Writers Block – it is Charles Bukowski’s Fault

I can’t write.  Maybe it’s because I spent a week transcribing an interview.  Maybe it’s all the shifts I’m doing at work.  Coming into the round I had nothing.  Determined to force it out, I had just sat down with a few thoughts and put my fingers on the keyboard when Kristine interrupted me.


‘We have to do the chicken,’ she said.


What is hell to a writer?  Hell is being too busy to find the time to write or being unable to find the inspiration.  Hell is suddenly finding the words but being away from your notebook or typewriter.  Hell is when the verses slip away through your fingers and they never return again – R.M. Engelhardt


Doing the chicken meant going outside.  Torches.  A syringe.  I left a blank screen to do the chicken.  Kristine held her while I held her beak and fed her antibiotics.


Back at the keyboard, listening to Richmond play Melbourne, I was thinking about the chicken.  Her name is Betty.  She got sick.  Kristine took her to the bird vet.  It cost $120.  For a chicken.


Richmond was playing Melbourne.  The Tigers were playing like Betty.  I stared at the blank screen.  I thought about all the great writers and their battles with writers block.


Yes, I felt very small. The typewriter seemed larger than a piano, I was less than a molecule. What could I do? I drank more – Albert Sánchez Piñol


With the page blank, I went to the garage and watched the second quarter, barracking for Richmond but wanting Melbourne to be competitive.  At half time, I went to bed, hoping I could get to sleep without checking the final score.


Because it was Melbourne v Richmond, I feel asleep almost immediately.


Saturday afternoon, Collingwood against Essendon.  I was on the couch while everyone slept.  I watched the first quarter without interruption before Angus got up.  He sat on my lap.


‘We’re watching cricket ball daddy,’ he said.


‘It’s football.’


‘No it’s cricket ball,’ he said before squirming off my lap.  ‘I’m going to get my footy.’


Angus is three.  You don’t win arguments with three-year-olds.  He can call it cricket ball as long as he lets me watch.


He stood in front of the TV, holding the footy and trying to kick it like the players were.  It wasn’t working.  He put the tiny footy on the ground and kicked it across the room.


At half time we went outside and kicked his soccer ball around.  I’ve never owned a soccer ball.  I don’t watch soccer but Angus is too young to kick a footy.  He’d put the mid-sized soccer ball on the grass, take a long run up then stop and kick the ball about three metres.

I clapped and went wow…


The downstairs radio went on for the third term and I stood near the door as he ran around.  Collingwood were ahead.  That was fine.  By the time the last quarter started, I had the earphones in.  Angus was watching cartoons.  He’d done well to watch as much footy as he did.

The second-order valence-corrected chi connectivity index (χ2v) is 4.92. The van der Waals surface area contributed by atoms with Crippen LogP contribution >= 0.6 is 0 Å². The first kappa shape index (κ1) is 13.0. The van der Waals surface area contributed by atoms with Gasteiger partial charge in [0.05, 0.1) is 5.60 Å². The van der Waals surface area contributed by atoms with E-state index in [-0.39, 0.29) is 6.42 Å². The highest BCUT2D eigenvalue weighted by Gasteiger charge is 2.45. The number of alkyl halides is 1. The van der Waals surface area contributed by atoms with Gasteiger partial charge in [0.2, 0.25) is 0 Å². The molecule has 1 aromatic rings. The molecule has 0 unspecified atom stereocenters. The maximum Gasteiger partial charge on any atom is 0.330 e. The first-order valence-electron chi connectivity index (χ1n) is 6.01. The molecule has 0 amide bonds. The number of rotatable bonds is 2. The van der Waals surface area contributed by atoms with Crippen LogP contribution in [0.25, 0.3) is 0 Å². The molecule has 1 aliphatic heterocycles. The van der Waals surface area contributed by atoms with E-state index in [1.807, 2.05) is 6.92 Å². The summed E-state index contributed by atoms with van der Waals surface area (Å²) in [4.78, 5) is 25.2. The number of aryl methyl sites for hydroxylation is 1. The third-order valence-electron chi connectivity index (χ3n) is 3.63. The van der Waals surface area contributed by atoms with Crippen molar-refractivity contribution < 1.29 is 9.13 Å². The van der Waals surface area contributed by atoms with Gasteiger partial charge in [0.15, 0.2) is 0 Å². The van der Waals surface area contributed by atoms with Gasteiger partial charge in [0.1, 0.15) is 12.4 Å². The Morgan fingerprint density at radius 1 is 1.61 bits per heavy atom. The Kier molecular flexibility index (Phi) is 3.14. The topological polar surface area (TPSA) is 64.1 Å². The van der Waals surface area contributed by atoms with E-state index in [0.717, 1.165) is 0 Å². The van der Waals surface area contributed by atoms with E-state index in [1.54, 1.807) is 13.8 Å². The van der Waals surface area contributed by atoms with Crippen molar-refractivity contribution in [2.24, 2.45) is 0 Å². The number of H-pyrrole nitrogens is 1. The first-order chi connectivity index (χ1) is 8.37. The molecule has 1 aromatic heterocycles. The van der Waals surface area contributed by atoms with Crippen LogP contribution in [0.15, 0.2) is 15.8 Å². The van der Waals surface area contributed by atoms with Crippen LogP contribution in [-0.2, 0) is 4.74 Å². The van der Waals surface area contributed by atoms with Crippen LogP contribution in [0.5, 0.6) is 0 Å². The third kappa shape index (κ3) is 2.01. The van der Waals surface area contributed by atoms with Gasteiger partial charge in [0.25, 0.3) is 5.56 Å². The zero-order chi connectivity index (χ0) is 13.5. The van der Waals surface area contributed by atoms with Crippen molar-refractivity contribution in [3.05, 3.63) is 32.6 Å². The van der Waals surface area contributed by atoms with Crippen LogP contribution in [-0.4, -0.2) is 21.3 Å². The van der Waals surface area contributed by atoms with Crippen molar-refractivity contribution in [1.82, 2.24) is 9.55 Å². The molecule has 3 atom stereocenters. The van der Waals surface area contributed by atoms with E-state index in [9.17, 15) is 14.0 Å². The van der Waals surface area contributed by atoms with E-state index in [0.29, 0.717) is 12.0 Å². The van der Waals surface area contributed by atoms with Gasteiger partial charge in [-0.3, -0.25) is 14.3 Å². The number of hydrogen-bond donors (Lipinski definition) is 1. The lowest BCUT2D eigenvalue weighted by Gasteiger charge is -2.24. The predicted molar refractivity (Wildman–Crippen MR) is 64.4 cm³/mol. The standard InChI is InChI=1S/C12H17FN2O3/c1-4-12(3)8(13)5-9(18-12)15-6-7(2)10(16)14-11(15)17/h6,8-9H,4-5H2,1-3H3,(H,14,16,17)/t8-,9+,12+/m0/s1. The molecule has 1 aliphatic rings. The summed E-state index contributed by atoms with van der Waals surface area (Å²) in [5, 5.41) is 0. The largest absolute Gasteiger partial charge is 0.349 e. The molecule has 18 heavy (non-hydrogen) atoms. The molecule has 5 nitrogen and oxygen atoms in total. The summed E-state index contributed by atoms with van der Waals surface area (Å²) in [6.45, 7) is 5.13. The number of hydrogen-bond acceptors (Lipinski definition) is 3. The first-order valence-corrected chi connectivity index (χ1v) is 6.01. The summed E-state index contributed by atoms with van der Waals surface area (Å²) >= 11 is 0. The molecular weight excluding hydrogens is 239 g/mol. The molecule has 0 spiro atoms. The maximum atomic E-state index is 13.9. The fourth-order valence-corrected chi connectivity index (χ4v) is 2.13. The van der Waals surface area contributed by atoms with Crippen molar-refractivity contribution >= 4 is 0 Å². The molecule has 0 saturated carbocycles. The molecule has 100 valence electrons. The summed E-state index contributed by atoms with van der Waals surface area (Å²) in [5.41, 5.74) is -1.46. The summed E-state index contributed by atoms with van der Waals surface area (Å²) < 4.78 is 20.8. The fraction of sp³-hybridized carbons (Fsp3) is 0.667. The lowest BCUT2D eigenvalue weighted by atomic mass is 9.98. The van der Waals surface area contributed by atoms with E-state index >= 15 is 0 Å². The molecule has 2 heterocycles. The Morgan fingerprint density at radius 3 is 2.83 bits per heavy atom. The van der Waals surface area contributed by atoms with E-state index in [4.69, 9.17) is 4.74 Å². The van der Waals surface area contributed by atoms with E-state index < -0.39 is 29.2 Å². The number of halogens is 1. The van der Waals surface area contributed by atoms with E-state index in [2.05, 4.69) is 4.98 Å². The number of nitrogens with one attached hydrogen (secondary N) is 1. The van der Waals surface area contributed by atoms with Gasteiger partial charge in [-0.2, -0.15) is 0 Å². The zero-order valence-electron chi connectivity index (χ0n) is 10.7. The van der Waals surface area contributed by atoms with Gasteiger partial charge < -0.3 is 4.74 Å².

I was tired and complaining when I sat down to write.  Nothing happened.


I don’t believe in writers block.  Do doctors have doctors block?  Do plumbers have plumbers block?  No.  We all have days when we don’t feel like working, but why do writers turn that into something so damn special by giving it a faintly romantic name – Larry Kahaner


Larry Kahaner didn’t write romance.  He wrote a book about a machine gun, AK-47: The Weapon that Changed the Face of War.


It was Anzac Day, so I researched his book and the gun for a while.  When I went back to the blank document, I was cursing my attempt at building a massage table, which was a failure.


Instead of writing, I opened an email from a mate and forgot all about the blank page then listened to the first half of the Port-Hawks game before switching to the Freo-Swans game.


The games seemed to mirror each other.  They were shocking.  When I turned the computer off the word document was blank, like my mind.


When words don’t come easy, I make do with silence and find something in nothing – Strider Marcus Jones


Sleep was silence.  I found nothing.  Driving home from work on Sunday, it didn’t take too long for North to be four goals down.  Before too long I was angry.  I stopped listening and called a mate.


‘This is so predictable,’ I said.


He laughed without humour.  ‘Maybe there’s a stiff breeze,’ he said.


At home, Angus wanted to play.  Jim was asleep.  Kristine needed to buy fruit.  The game wasn’t on the radio or TV in Brisbane.  I thought about using the earphones but Jim woke up about two minutes after his mum went out.


I wondered if it was illegal to listen to the footy through earphones while looking after two kids.  Probably not if you’re right there.  I tried it.


Angus was talking.  I was listening to footy and thinking about writing.


Very often we write down a sentence too early, then another too late; what we have to do is write it down at the proper time, otherwise it’s lost – Thomas Bernhard


‘Daddy I’m talking to you,’ he said loudly, tapping me on the leg.


‘Sorry.’  I took the headphones out.  ‘I want sausages and cucumber and carrot and tomato for dinner.’


‘Make sure you tell mummy,’ I said.


He probably wouldn’t have cared if I listened to the game as long as I kept turning his transformer into a car then into a transformer then into a car then into a transformer, but I turned the app off and played matchbox cars on the track.


When Kristine got home it was half time.  North was in front.  I thought I’d write about North if they won and hoped my fingers would work.


Writer’s block is just another name for fear – Jacob Nordby


We talked about dinner.  I was the only one who wanted steak.  I figured it was a good time to vacuum the floor.  Angus played this game where he turns the vacuum on and off rapidly and laughs.   I play this game where I say turn it on, turn it on, turn it on, turn it on in escalating exasperation.